Public Policy and the New European Agendas

Public Policy and the New European Agendas

New Horizons in Public Policy series

Edited by Fergus Carr and Andrew Massey

This broad and all-encompassing study focuses on Europe’s new policy agendas. It brings together international academic experts on a range of policies to discuss Europe’s place in the world and its relationship to the USA and beyond. This book concentrates on two key themes of particular salience for policy makers: the enlargement of the EU and the place of Europe in international politics. An expansive list of important policy areas within these themes is explored.

Chapter 11: Human Rights and Civil Rights

Theresa Callan

Subjects: politics and public policy, public policy, terrorism and security


Theresa Callan INTRODUCTION This chapter discusses the challenges facing the protection and promotion of human rights in the contemporary international system. It starts with an outline of the human rights regimes at the systemic and the European level, noting the UN provisions and procedures and those within the European space. It looks at the centrality of a commitment to human rights and fundamental freedoms to the political criteria for EU enlargement, yet notes the difficulty of ensuring this commitment once accession is granted. The chapter then investigates the impact of the prevailing international system on the provision and protection of rights and freedoms. It looks specifically at the effects of fighting the ‘war on terror’ in terms of the cost to rights both at home and abroad. Ultimately, the chapter argues that the upholding of human rights and fundamental freedoms – either at a regional or a systemic level – depends on the political will of sovereign states to honour their commitments to international law. It reflects that the reassertion of realpolitik in international affairs bodes ill for the security of one and all. SYSTEMIC AND REGIONAL HUMAN AND CIVIL RIGHTS REGIMES Contemporary human rights regimes have their roots within the horrors of the Nazi period. In the wake of the Second World War, the UN was established to assist in the prevention of systemic war and to tackle the systematic and mass violations of human rights and the rights of the state, notably to defend territorial sovereignty. From...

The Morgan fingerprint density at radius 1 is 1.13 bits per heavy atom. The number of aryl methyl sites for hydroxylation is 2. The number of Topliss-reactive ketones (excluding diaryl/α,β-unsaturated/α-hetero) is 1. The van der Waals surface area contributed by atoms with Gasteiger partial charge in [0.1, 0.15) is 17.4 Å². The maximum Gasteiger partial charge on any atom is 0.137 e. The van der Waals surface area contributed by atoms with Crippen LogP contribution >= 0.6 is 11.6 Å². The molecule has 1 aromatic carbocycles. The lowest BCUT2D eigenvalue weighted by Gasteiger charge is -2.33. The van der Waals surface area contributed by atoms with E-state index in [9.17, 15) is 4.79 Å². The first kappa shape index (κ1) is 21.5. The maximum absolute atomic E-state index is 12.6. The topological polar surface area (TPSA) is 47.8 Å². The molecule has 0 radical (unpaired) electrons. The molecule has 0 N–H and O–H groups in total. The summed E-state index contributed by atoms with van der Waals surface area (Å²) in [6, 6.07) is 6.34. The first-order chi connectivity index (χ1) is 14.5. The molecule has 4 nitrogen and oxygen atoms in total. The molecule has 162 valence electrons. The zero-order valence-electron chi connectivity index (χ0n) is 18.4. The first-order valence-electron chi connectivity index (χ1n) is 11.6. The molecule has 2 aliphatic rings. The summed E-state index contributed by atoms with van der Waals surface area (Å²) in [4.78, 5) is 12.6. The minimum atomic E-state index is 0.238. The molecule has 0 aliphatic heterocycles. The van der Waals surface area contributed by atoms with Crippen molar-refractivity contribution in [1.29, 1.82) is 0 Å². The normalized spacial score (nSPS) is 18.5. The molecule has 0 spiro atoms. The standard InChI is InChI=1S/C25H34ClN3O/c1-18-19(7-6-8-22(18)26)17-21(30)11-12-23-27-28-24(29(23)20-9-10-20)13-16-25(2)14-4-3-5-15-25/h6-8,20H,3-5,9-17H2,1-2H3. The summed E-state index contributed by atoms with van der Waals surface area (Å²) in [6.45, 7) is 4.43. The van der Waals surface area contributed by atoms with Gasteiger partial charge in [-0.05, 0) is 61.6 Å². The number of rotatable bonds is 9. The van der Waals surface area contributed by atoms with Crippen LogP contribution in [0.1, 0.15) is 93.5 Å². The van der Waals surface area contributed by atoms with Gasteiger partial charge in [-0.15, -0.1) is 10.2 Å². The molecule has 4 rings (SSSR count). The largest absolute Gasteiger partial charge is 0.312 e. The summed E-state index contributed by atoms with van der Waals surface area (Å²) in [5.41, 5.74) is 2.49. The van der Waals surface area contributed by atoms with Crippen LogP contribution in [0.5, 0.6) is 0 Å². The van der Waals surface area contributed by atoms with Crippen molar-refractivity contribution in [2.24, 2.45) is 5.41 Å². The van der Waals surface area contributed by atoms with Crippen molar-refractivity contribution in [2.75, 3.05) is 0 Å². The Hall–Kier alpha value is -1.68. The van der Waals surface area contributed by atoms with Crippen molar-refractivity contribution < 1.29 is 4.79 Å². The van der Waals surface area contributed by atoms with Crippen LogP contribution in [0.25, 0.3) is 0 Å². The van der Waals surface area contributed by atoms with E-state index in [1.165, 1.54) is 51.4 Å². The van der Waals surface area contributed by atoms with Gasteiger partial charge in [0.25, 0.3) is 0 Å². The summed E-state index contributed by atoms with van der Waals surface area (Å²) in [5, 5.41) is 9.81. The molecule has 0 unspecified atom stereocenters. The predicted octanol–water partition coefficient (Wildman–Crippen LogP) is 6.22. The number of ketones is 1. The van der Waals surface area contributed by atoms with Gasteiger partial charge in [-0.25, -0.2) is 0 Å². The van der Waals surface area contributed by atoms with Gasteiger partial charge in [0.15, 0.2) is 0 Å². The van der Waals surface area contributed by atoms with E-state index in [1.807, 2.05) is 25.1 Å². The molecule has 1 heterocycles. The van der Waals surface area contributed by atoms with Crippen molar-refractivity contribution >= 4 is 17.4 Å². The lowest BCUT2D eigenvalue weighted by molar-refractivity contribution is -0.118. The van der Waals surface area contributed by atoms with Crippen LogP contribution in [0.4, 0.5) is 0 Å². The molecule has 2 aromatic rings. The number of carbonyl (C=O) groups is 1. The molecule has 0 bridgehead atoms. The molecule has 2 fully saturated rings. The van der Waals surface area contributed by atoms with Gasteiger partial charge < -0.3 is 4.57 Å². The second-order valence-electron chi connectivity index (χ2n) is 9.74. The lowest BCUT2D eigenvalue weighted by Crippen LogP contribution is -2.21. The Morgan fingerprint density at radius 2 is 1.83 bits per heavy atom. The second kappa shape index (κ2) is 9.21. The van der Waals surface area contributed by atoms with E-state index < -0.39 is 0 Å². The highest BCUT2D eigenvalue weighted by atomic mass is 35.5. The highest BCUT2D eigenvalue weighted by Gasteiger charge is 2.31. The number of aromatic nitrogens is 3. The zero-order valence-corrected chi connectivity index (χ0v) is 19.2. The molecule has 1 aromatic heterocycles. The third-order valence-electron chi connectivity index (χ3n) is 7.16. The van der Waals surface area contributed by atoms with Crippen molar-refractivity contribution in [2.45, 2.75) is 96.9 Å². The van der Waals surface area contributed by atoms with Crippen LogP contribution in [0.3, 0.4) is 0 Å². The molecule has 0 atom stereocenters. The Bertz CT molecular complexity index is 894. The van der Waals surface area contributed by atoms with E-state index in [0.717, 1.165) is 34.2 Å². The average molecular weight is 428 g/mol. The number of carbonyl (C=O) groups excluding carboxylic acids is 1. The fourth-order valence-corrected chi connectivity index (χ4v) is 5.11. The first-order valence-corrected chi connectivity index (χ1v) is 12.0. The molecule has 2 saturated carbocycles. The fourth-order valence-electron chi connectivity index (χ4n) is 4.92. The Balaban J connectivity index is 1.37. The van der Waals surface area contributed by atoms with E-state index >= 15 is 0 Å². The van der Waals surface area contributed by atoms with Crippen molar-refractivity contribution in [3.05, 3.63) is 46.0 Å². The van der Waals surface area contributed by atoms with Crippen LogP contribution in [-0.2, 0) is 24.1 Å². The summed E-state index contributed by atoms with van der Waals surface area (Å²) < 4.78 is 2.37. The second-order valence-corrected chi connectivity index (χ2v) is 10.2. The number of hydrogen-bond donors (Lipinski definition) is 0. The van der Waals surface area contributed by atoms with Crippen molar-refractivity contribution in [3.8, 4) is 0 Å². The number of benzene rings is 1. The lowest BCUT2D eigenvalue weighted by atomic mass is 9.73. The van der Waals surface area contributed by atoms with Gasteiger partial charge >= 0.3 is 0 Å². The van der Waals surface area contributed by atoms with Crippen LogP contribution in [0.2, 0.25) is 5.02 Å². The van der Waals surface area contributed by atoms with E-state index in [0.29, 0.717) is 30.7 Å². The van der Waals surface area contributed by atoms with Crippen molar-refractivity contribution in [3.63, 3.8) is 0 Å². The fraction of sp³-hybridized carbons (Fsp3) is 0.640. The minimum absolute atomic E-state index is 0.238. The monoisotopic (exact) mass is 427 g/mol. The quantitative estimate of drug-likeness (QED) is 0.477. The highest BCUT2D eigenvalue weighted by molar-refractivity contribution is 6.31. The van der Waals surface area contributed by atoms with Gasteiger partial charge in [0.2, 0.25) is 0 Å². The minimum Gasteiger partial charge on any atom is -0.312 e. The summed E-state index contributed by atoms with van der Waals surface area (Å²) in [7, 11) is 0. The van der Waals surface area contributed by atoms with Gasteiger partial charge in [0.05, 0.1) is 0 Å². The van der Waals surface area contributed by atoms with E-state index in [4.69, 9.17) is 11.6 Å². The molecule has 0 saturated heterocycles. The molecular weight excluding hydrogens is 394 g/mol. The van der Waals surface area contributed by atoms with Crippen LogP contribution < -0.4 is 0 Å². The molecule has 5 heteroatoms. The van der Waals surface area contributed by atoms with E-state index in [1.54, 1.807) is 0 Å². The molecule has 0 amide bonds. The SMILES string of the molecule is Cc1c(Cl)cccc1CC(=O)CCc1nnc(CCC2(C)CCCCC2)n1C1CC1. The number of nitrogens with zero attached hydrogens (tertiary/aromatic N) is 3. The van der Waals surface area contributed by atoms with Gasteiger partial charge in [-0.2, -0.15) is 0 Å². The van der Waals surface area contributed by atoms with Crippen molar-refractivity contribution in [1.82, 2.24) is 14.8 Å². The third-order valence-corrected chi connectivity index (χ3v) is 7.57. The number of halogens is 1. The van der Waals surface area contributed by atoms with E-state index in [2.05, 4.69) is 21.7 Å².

You are not authenticated to view the full text of this chapter or article.

Elgaronline requires a subscription or purchase to access the full text of books or journals. Please login through your library system or with your personal username and password on the homepage.

Non-subscribers can freely search the site, view abstracts/ extracts and download selected front matter and introductory chapters for personal use.

Your library may not have purchased all subject areas. If you are authenticated and think you should have access to this title, please contact your librarian.

Further information